The report was presented to the House on March 1, 1967, and the House debated the Select Committee's proposed resolution. At the conclusion of the debate, by a vote of 222 to 202 the House rejected a motion to bring the resolution to a vote. An amendment to the resolution was then offered; it called for the exclusion of Powell and a declaration that his seat was vacant. The Speaker ruled that a majority vote of the House would be sufficient to pass the resolution if it were so amended. After further debate, the amendment was adopted by a vote of 248 to 176. Then the House adopted by a vote of 307 to 116 House Resolution No. 278 in its amended form, thereby excluding Powell and directing that the Speaker notify the Governor of New York that the seat was vacant....
Powell and 13 voters of the 18th Congressional District of New York subsequently instituted this suit in the United States District Court for the District of Columbia. The complaint alleged that House Resolution No. 278 violated the Constitution, specifically Art. I, 2, cl. 1, because the resolution was inconsistent with the mandate that the members of the House shall be elected by the people of each State, and Art. I, 2, cl. 2, which, petitioners alleged, sets forth the exclusive qualifications for membership....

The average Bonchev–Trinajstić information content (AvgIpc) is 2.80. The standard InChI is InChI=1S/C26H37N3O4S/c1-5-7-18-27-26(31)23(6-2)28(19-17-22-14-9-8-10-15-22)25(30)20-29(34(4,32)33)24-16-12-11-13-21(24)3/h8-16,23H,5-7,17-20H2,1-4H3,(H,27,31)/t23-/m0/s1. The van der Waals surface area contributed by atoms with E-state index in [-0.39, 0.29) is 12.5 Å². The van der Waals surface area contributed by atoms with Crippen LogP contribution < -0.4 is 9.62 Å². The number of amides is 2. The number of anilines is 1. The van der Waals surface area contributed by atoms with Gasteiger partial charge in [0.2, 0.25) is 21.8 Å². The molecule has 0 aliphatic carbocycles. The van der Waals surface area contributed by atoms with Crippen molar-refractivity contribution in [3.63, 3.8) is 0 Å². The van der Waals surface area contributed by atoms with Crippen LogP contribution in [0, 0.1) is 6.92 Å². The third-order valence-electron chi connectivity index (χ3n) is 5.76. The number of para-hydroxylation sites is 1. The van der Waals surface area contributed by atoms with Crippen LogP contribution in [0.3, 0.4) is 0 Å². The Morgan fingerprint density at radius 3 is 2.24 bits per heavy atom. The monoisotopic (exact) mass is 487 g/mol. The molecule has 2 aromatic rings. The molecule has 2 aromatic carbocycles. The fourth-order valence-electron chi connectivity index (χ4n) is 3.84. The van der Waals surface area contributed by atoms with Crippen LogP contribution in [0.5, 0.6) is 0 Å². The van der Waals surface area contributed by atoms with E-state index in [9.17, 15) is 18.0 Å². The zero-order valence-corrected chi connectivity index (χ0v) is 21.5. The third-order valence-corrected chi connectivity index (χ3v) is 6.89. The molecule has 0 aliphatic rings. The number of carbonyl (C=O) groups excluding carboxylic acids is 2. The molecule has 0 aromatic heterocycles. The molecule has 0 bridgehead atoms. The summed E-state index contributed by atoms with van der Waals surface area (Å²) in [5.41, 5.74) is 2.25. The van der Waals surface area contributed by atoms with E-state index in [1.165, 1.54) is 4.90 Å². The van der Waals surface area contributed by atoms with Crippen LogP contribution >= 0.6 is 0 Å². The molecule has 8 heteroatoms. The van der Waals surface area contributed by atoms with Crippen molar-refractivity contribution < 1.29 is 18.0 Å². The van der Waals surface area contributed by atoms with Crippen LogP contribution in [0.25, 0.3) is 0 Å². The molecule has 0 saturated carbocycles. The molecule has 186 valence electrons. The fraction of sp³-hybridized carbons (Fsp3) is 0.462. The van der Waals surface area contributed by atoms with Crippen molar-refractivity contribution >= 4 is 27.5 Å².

Although respondents repeatedly urge this Court not to speculate as to the reasons for Powell's exclusion, their attempt to equate exclusion with expulsion would require a similar speculation that the House would have voted to expel Powell had it been faced with that question. Powell had not been seated at the time House Resolution No. 278 was debated and passed. After a motion to bring the Select Committee's proposed resolution to an immediate vote had been defeated, an amendment was offered which mandated Powell's exclusion. Mr. Celler, chairman of the Select Committee, then posed a parliamentary inquiry to determine whether a two-thirds vote was necessary to pass the resolution if so amended "in the sense that it might amount to an expulsion." The Speaker replied that "action by a majority vote would be in accordance with the rules." Had the amendment been regarded as an attempt to expel Powell, a two-thirds vote would have been constitutionally required. The Speaker ruled that the House was voting to exclude Powell, and we will not speculate what the result might have been if Powell had been seated and expulsion proceedings subsequently instituted.